by Paula Russell-Peters

“This is an interesting story …” – JUDGE

It was another hot, sticky day at school. It was the kind of weather that made people irritable and made tempers hotter than usual: that was why Raina was sitting alone on the window sill of her grade six classroom at lunchtime. Normally she would have been hanging out with Trinity and Deshawna and maybe Sasha, but she just wasn’t in the mood to talk to anyone: not even Trinity. Just then who would appear but Trinity herself? She had stormed off the field and had marched right up to Raina.

“Why did you tell Sasha what I said about her?” Trinity shouted at Raina.

Raina bravely looked up into the angry brown face of her friend.

“Trinity, you’re too dangerous sometimes. You’re always talking about Sasha, yet you’re always the first to beg her when she has something. You need to stop it,” Raina replied calmly.

Trinity’s body shook with anger. She pointed a finger in Raina’s face.

“Anybody more dangerous than you? You know you’re only talking with Sasha because she has money today!” Trinity yelled.

“Girl, just get your finger out of my face!” Raina replied rising up and trying to get pass Trinity.

“You mash me!” Trinity yelled.

“Whatever,” Raina said, walking away.

That was the last straw for Trinity. She angrily pulled Raina’s long ponytail. Raina yelled in pain and swiftly turned around. She punched Trinity in her face. Trinity was not one to take a hit like that and soon the two girls were pelting each other with blows.

“Cat fight!” Chris yelled.

Children swarmed around like ants. It was things like this that made school worth coming to.

“Hit her again!”

“You can’t take that, girl!”


The girls got even more vicious. The crowd went wild with glee. This fight was sweeeet!

Mr. James ran onto the scene and through the mob and tried to separate the two girls.

“Let me go!” Trinity shouted thrashing around and trying to get at Raina. Mr. James couldn’t control the girls on his own.

“Steven, grab Raina!” Mr. James ordered.

Finally, the fight was broken up and the girls were dragged to the office. Both girls were a sight to see. They were both huffing and puffing and they were both in a mess. The right side of Trinity’s face was swollen and Raina had a long scratch on her face and the two top buttons of her shirt were gone.  Raina began to cry. Her tears though could not save her from her punishment. They both got six of the best from Mr. Henry and even the tough- acting Trinity started to cry.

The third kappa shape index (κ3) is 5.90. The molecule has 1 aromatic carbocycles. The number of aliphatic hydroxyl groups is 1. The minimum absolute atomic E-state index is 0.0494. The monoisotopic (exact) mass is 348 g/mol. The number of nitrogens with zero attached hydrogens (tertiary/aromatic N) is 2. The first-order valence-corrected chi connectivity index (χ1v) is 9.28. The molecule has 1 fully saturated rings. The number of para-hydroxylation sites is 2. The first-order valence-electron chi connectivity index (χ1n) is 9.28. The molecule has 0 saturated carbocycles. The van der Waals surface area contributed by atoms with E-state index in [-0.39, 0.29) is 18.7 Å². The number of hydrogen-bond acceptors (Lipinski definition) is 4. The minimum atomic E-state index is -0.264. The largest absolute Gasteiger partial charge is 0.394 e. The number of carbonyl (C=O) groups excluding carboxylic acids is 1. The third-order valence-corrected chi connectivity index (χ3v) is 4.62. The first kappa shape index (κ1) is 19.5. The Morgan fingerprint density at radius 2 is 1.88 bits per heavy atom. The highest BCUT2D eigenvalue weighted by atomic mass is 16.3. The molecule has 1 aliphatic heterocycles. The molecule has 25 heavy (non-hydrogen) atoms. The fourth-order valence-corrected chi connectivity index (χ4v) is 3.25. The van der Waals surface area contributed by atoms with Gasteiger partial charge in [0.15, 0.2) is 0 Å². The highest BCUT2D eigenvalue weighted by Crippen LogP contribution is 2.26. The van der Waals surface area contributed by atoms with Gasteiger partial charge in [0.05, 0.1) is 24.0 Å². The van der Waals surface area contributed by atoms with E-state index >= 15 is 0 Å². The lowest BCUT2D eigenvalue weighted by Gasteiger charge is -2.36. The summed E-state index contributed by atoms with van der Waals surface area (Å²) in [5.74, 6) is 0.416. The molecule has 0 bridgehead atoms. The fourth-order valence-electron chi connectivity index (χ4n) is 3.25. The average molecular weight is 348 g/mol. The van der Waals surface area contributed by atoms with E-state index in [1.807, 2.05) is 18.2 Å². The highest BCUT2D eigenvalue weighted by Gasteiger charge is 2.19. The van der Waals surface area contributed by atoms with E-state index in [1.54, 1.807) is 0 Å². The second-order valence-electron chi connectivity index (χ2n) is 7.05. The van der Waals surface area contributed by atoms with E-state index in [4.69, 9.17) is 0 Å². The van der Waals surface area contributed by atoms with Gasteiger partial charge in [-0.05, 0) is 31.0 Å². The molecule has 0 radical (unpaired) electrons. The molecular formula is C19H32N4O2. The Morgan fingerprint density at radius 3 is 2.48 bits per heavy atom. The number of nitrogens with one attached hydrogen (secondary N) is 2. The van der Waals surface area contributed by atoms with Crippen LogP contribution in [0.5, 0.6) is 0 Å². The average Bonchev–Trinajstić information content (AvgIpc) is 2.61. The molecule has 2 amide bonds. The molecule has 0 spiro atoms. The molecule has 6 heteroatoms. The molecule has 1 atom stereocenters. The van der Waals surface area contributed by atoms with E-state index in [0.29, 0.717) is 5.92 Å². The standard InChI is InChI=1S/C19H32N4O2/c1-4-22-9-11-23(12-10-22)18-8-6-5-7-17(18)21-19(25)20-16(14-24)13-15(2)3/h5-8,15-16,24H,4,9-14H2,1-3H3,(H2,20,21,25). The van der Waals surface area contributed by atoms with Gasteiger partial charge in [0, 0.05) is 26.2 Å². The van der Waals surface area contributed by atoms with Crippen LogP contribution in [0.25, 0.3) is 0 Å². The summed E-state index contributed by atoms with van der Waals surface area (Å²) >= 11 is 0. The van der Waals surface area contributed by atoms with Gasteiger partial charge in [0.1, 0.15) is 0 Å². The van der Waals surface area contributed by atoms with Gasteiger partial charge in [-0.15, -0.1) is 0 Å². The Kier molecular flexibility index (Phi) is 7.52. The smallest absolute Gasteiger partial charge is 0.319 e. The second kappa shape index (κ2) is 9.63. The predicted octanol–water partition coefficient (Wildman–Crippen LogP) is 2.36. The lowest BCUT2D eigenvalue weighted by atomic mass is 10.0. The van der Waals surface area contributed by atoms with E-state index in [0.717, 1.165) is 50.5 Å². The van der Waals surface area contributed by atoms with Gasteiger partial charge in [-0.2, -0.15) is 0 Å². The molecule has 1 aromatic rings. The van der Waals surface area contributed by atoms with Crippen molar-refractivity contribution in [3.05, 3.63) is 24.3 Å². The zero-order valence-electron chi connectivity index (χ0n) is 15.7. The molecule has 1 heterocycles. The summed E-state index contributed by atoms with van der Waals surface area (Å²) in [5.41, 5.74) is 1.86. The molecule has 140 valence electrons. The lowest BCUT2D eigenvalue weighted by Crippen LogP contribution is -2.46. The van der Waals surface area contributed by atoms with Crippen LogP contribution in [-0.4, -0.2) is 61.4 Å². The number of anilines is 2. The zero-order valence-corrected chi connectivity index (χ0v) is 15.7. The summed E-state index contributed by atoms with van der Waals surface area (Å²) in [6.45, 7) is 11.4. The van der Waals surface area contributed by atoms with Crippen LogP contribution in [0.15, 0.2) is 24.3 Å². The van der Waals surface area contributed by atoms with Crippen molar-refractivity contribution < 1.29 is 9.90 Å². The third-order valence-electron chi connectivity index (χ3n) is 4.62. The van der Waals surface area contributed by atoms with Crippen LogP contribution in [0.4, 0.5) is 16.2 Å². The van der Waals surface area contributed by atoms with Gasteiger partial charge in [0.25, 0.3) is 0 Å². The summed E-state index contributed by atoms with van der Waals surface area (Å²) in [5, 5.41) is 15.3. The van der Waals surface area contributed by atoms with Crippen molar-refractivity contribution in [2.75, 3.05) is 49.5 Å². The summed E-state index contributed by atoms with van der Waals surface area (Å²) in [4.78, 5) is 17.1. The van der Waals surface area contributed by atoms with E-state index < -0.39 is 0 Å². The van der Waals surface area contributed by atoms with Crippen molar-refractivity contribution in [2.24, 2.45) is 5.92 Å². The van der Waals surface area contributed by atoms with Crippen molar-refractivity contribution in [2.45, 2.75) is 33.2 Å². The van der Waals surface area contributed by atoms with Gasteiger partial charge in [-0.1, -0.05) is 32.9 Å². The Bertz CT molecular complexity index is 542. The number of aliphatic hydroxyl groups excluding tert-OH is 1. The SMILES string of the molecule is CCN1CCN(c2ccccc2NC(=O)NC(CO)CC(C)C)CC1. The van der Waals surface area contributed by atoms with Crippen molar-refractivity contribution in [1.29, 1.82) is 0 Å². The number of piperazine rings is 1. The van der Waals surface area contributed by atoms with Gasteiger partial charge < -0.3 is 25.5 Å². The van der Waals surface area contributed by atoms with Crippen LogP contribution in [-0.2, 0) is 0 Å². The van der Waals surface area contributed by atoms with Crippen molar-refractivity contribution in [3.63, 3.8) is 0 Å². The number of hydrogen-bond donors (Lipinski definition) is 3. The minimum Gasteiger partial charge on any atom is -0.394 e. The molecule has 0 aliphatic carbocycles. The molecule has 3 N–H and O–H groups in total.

For two days after that the two girls did not utter one word to each other. Deshawna looked at the two girls and shook her head. She marched over to Raina and pulled her in front of Trinity.

“Talk to her,” Deshawna pleaded.

Raina turned her head away and folded her arms.

“Just stop it Raina, you know you miss crazy Trinity,” Deshawna said.

“I don’t like you, you know Deshawna!” Trinity retorted hotly.

Raina smiled.

“Trinity, you know you miss Fooly Raina,” Deshawna continued.

“Hey!” Raina cried in shock.

Trinity giggled. Then all three girls burst out laughing.

“You see I made you friends again?” Deshawna boasted.

“Whatever,” Trinity and Raina said together.

“Let’s go and find Sasha. I think she has plenty money today,” Trinity said with a naughty wink.

“I could well do with a suck- a- bubby,” Raina admitted in jest.

The three girls left the class laughing and joking. The big fight was forgotten.

Paula Russell-Peters

Author’s bio: Paula Russell-Peters, second and third place for the Teachers Prize in the 2014 Wadadli Pen Challenge,  is a teacher at T N Kirnon. Growing up she was a book-worm and as an adult she still enjoys reading. She sees reading and writing as being intertwined and believes that writing can be therapeutic and a creative way to express emotions.

Copyright belongs to the author; so, no stealing.

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Filed under A & B Lit News Plus, A & B WRITINGS, Wadadli Pen 2014, Wadadli Pen News

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